Why cobra and other species of snakes thrive in India
Vasuki- the snake- is one of Lord Shiva's power
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Cobras are worshipped by devotees
“Why are there more cobra snakes in India than in other parts of the world?“, is a query that is a Gordian knot to me. It was posted by agusfanani, one of hubpages hubbers from Indonesia. At first I thought it was easy to find the answer. I believe it was chicken feed. But after several attempts of internet search and browsing, all I found were data of cobra and various species of snakes found in different countries, but no comparison or comprehensive record update of the number of cobra snakes available.
To answer the question, “Why are there more cobra snakes in India than in other parts of the world?, one must have a comparative list of countries ranked as to the number of snakes, but I was unable to find one.
So I reflect and focus my mind on the issue. Then ideas one after the other dawned on me: is it really true that more cobras are found in India than in other countries?, what could be there in India that cobras and other species are attracted to, how do Indian show their regard to these serpents of various species.
These hypothetical questions prove helpful. They led me in my search to an article, “Snakes have Devine Power in Hinduism, It kills 50,000 each year”. And after reading and internalizing its contents, I was 100% sure it was the correct answer to the question which seemingly for me was hard to crack.
Number 1. The Cobra, in particular, occupies a hallowed place in the Hindu religion. Indians are prohibited by their religion from harming the deadly reptiles. They believe these snakes possess divine powers. Their gods Vishnu and Lord Shiva are adorned with cobra-like trimmings.
Numner 2. Snakebites are a serious problem in India: The World Health Organization estimates 50,000 Indians are killed yearly by serpent attacks. Priests of Mushari, India are holding on to their authority that their magic and incantations alone can properly treat the frequent snakebites.
Listen how the son of Mushari chief Hindu priest, Shyamal Chakraborty, explains the situation:
“If you don’t visit the doctor and just come to us, the bite will be cured in two, three days,” says Mr. Chakraborty’s son Nayan, himself a saffron-clad priest, as he plays with a hissing cobra on the village square. “But if you choose to go to a doctor, your limb will swell up and there will be complications. We tell people that if you don’t listen to god and go to a hospital, it’s at your own risk.”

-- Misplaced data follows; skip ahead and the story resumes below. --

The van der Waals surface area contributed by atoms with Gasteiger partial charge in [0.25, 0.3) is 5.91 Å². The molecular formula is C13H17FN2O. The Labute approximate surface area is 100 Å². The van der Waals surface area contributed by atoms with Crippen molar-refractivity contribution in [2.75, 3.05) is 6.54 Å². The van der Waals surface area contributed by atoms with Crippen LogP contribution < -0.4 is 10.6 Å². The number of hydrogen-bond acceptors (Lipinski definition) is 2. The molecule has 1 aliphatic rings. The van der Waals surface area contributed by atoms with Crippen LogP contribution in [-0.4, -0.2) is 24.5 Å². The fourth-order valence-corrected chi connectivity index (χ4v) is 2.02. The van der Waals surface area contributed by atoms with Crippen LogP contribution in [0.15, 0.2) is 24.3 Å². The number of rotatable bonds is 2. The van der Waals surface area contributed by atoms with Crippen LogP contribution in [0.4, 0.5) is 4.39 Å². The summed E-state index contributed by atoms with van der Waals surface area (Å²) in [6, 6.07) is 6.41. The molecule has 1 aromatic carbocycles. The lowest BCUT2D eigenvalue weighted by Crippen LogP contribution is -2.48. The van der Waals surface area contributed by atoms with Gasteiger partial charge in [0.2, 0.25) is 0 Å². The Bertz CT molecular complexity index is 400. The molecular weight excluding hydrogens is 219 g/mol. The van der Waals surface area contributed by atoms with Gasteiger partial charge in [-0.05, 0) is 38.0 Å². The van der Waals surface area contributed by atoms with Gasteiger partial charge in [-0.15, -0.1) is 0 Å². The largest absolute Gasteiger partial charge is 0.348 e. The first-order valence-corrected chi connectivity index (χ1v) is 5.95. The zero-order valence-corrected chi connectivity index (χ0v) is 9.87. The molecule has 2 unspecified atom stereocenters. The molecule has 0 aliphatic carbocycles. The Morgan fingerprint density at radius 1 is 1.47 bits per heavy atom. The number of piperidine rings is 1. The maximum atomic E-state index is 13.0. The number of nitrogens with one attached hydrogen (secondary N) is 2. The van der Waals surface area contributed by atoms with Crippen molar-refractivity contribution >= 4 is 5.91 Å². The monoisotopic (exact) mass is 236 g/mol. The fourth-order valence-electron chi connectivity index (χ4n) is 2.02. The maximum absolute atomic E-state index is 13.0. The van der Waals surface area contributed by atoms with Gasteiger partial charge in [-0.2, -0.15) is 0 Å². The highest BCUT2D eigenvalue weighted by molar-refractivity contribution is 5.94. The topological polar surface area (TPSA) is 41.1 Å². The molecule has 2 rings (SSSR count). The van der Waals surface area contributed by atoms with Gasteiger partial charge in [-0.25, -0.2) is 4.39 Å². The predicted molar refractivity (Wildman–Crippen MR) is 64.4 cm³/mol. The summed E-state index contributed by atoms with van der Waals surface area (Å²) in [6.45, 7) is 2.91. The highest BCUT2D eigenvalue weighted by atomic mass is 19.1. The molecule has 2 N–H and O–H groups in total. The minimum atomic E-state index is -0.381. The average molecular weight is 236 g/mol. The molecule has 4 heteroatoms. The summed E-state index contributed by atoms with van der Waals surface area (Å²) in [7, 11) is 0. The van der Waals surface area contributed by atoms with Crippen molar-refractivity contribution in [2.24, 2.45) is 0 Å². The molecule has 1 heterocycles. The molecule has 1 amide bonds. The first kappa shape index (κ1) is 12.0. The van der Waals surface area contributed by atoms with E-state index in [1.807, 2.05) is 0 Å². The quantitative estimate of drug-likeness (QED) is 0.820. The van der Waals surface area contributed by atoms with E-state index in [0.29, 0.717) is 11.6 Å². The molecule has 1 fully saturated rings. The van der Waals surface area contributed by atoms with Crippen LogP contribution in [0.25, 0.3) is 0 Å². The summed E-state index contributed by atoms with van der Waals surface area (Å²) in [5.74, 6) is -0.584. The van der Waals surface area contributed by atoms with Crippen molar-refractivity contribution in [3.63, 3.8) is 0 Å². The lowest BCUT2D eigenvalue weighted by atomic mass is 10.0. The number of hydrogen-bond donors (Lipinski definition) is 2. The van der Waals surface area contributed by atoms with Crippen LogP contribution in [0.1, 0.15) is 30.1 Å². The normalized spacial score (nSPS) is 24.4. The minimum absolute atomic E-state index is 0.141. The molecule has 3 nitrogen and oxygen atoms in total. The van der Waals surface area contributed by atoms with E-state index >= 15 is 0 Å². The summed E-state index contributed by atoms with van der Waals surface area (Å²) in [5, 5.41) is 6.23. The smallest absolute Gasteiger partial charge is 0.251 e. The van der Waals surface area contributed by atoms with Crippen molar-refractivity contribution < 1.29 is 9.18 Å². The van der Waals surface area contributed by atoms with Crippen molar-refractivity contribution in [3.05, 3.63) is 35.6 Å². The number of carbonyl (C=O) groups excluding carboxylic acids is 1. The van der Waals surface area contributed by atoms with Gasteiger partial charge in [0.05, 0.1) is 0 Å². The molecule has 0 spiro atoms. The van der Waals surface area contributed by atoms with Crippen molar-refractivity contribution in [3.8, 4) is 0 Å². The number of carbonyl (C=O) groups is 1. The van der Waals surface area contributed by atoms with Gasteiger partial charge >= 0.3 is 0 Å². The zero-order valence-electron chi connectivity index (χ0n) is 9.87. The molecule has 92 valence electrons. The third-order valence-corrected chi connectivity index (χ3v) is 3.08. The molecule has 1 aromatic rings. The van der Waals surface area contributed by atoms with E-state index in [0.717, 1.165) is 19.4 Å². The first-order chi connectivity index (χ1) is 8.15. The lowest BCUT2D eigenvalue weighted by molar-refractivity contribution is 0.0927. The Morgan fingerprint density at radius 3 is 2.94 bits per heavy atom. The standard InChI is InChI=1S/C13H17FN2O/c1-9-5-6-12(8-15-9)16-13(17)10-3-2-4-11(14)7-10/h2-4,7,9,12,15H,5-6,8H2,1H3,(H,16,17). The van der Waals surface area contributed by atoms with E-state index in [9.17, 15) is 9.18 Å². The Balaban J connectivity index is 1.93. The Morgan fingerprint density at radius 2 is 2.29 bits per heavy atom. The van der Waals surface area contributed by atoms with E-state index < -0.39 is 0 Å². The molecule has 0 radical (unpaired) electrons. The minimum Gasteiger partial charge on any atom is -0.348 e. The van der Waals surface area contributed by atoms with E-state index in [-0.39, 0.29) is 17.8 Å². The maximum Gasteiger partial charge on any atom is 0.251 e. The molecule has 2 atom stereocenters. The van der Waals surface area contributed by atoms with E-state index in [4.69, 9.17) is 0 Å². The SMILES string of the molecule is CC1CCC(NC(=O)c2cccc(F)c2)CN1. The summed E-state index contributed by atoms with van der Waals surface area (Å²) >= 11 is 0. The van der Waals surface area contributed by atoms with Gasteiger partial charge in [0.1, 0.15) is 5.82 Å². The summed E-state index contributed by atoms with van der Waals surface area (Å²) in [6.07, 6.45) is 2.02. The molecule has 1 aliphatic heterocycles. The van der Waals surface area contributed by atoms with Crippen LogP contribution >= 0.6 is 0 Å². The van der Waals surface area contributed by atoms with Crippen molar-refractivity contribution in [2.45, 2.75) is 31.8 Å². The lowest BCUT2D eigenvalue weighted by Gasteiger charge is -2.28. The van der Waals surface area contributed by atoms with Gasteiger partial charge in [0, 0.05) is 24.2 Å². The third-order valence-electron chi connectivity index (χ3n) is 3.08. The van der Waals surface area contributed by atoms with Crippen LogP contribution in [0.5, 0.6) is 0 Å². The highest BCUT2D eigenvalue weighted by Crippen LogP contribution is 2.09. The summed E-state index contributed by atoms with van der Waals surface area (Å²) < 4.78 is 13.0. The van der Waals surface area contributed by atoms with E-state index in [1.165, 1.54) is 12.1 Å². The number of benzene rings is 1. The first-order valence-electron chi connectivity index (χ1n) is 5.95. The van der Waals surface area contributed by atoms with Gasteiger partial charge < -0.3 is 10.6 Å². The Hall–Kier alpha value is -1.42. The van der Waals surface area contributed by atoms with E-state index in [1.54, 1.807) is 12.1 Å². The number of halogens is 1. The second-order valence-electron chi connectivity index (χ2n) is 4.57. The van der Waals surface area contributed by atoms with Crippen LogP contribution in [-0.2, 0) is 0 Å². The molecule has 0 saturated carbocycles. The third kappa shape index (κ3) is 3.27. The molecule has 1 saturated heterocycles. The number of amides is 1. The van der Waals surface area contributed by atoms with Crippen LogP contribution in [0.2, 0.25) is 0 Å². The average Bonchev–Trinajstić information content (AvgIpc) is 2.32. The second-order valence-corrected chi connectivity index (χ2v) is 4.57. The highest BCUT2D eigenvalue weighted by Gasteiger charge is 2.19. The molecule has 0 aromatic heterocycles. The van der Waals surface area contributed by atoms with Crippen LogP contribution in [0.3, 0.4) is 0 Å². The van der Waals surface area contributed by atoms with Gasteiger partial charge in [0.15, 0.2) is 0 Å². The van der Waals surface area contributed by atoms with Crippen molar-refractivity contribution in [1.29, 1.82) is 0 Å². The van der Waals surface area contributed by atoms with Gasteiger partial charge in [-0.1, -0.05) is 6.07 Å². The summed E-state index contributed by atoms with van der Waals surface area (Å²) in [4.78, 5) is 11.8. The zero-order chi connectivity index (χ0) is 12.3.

Number 3. Cobras are truly plentiful in India than in any other place on earth.
Samir Chatterjee, a school headmaster, testifies that he has counted more than 3,000 cobras live just in Choto Pashla, one of the three hamlets that abut Mushari. A Mushari village leader Narottom Sain brags “Whenever I lie down in my bed, a cobra will just slide on top of me, without hurting me,”
Mr. Sain is lucky, but many others are not. The area’s chief Hindu priest, Shyamal Chakraborty, testifies to the contrary that several villagers are attacked by cobras every month.
I entertain not even an iota of a doubt that India tops the list of countries with the greatest concentration of the Cobra snakes. While residents of other countries try to get rid of the serpent because of fear of being bitten, Hindu religious followers do exactly the opposite. They aren’t afraid of cobras. Their religion forbids them from doing harm to the reptiles. They looked up to them with awe, respect and reverence because cobras to them possess divine powers.
We can safely assume that cobras and other varieties of snakes in India are left unmolested, loved and admired. They are left to grow into full maturity, breed and reproduce their youngs. It is no wonder why their villages and even populous places are crawling with the serpents. Indeed, India owns more cobras than other places in the world.
It is no surprise why the WHO estimates that more than 50,000 deaths per year occur in India due to cobra attacks.
Villagers admit snake attacks do happen, but they’re quick to reason out they were inflicted by non-resident cobras or by vipers, kraits and other snakes.
“Our sacred cobras only kill ducks and chickens, but never humans,” assures Mr. Sain.
Source: Snakes have divine power …
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